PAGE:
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Adam Ross

Great write-up, Thom. "White Heat" is the kind of movie I would show to someone who claims to not like the old black & whites. As far as surrealist gangster movies, you can't go wrong with Point Blank.


Glad you like it, Adam. I agree about White Heat's potential to draw skeptics in to appreciate the power of the black and white side. Do you think it has more to do with Cagney's performance or Walsh's taut storytelling? Coincidentially I said something similar about early silent shorts and the godfather of all crime pictures, The Musketeers of Pig Alley (1912).

I haven't seen Point Blank yet so I'm heading over to your post to get better acquainted with it. I'm anxious to find out how it mixes fact and fantasy in a gangster picture.

Adam Ross

I think it's a combination of both of those elements, and they're both timeless. "White Heat" is a good one for B&W non-believers because modern crime movies are very similar in the emotions and characters they want to achieve.


So true. You can see so much of Tony Soprano, for one, in this film, don't you think?

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Jacqueline T Lynch

Another excellent analysis, and intriguing how you've carried over the issue of exploring mental illness into another genre of film, especially your noting of the using the character's madness as a plot device. Also nice screen capture of the unusual dissolve. Apart from the technical aspects of the film you've noted, Cagney was remarkable in his career. So varied, and so exciting to watch no matter what he did. He was good at just about anything he turned his hand to. I hope I can see this film one of these days; it's been some years.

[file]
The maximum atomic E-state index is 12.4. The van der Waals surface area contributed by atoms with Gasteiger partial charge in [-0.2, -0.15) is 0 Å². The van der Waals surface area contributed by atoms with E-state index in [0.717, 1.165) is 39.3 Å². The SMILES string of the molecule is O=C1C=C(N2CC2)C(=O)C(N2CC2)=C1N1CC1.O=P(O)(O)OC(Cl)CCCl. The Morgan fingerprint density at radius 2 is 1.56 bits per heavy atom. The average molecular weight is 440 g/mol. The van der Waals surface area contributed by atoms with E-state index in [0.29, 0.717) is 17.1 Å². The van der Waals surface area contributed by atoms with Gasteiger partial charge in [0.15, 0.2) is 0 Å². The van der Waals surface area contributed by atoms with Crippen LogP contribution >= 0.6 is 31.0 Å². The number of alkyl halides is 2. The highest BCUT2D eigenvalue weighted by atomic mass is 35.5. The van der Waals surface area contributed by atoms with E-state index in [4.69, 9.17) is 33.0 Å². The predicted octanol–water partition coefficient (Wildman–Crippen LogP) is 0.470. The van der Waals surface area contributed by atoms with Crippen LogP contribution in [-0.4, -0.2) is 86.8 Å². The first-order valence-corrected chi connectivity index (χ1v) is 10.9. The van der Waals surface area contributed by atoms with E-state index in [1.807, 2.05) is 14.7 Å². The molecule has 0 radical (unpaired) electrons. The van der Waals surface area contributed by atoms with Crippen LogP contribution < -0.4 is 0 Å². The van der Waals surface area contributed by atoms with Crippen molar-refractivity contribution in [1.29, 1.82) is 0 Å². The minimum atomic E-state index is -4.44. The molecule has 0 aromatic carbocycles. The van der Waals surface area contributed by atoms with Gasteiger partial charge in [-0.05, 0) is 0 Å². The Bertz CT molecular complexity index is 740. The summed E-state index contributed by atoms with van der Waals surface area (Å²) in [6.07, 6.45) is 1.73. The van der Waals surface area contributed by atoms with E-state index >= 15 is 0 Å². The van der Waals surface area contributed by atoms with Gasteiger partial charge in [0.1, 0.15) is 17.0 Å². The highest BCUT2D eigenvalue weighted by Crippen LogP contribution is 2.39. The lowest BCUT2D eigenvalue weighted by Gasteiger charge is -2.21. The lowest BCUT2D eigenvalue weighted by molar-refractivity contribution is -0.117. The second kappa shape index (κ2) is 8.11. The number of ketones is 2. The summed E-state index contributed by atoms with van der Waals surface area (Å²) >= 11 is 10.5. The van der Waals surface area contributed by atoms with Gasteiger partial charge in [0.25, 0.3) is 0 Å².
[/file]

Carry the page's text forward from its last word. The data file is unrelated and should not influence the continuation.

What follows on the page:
Hello Jacqueline,

I want to thank you because, in a way, you're responsible for this post. In the comments section last time you noted how mental illness is usually treated as madness in genre pictures. Well, that inspired me to hunt one down to see how it works. So, thank you.

I'm glad the screencap from midway through the dissolve works. It's difficult to capture what Walsh is doing there in a still image. There are, I believe, three chase sequences in the movie. The first two are constructed through rhythmic editing with cuts, but the third includes dissolves. The dissolves felt odd in that kind of sequence, yet they tied together the various elements of the search and lent the notion of a large centralized technology-based effort to track down the gang. The Treasury agents have a bit of a fetish for technology and scientific investigation procedures in the movie.

Cagney is gruff and tough-talking, but he moves like a dancer. Even when he has his headaches and tantrums in this film he looks like he's dancing. Speaking of which, I missed Yankee Doodle Dandy (1943) during the war years on this blog and mean to catch up with it someday soon (if only a revival theater within driving distance would show it). He has some serious acting chops too. I was stunned by his breakdown in the scene inside of the prison when he hears about his mother's murder. Another favorite scene scene occurs later in the movie when he tells the gang the legend of the Trojan Horse, replete with 1940s slang. Homer never sounded so good!

Joe Thompson

Thom: "White Heat" was an excellent choice. "Top of the world, Ma" is one of the great ironic lines in cinema.

Joe Thompson ;0)


Hiya Joe,

Yeah, perfect line perfectly timed. And once you see it you'll never forget it.

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